It’s important to set up your camera or sound recorder before recording audio. Watch this video to get started with the basics.
Before we start looking at recoding audio it’s a good idea to learn a little about the different audio formats. The two most common formats are WAV and Mp3. I’m sure many of you may be familiar with Mp3 as it’s a very commonly used format. However it is WAV that is a higher quality uncompressed format and in ideal situations, you should always try and record audio in WAV form. There are two numbers associated with WAV files sample rate and bit depth. Sample rate is the number of times the audio is sampled in a second. Generally the higher the better although broadcast standard is 48KHz. Bit depth refers to the number of groups of bits used to store the information and is a measure of resolution, again the higher the number, the better the quality. For most purposes 16 bit will be more than enough quality. So for most audio projects 48KHz 16Bit is perfect.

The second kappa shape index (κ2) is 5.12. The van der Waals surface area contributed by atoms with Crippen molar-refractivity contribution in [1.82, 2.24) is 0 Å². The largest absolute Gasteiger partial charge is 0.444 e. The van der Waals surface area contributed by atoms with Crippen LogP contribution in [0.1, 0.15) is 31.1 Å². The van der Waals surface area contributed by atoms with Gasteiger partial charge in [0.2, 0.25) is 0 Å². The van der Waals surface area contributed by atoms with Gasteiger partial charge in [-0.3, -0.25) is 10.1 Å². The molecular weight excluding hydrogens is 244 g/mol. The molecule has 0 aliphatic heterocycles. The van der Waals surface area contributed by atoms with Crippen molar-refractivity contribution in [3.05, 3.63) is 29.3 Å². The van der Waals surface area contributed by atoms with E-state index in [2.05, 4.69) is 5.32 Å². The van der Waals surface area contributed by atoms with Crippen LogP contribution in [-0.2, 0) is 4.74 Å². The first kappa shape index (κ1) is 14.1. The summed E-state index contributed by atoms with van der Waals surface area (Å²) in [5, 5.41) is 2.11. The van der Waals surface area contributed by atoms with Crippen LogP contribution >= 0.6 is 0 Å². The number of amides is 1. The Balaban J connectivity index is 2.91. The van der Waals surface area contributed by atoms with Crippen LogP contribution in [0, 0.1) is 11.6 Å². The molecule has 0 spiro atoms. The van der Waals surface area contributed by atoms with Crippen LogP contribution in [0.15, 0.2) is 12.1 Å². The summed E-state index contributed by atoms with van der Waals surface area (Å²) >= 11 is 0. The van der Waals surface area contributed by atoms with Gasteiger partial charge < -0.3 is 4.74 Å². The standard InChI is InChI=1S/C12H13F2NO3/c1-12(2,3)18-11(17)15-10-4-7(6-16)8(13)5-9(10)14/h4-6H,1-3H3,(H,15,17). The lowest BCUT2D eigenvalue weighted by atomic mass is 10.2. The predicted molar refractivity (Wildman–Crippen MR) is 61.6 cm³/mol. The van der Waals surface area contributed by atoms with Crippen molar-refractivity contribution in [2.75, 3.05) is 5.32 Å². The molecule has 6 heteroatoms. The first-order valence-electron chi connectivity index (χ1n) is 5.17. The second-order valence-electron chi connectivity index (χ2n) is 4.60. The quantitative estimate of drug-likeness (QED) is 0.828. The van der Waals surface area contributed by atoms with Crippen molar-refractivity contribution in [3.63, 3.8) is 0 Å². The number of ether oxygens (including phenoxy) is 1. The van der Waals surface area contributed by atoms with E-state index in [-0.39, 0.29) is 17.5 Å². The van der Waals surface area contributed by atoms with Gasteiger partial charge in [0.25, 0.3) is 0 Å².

On every recording device there will be a set of levels which move up and down and indicate the amount of sound entering the device. This is one way to monitor the sound being recorded. Ideally you want to keep your levels around – 18dB for recording music, -18 to -12dB for ambient sounds and -6 to -12 dB for interviews and dialogue. You never want your levels to reach 0dB as this means you are clipping your sound and losing information.
If you are recording sound with your DSLR camera then you need to choose between auto and manual levels. Auto levels are fine for recording general ambient audio but for any dialogue or interviews then you must use manual levels. Remember to adjust the levels until you are getting sound recorded at around -6dB. This will ensure you have well recorded audio for your interview.
Continue to the next section: Audio: Microphones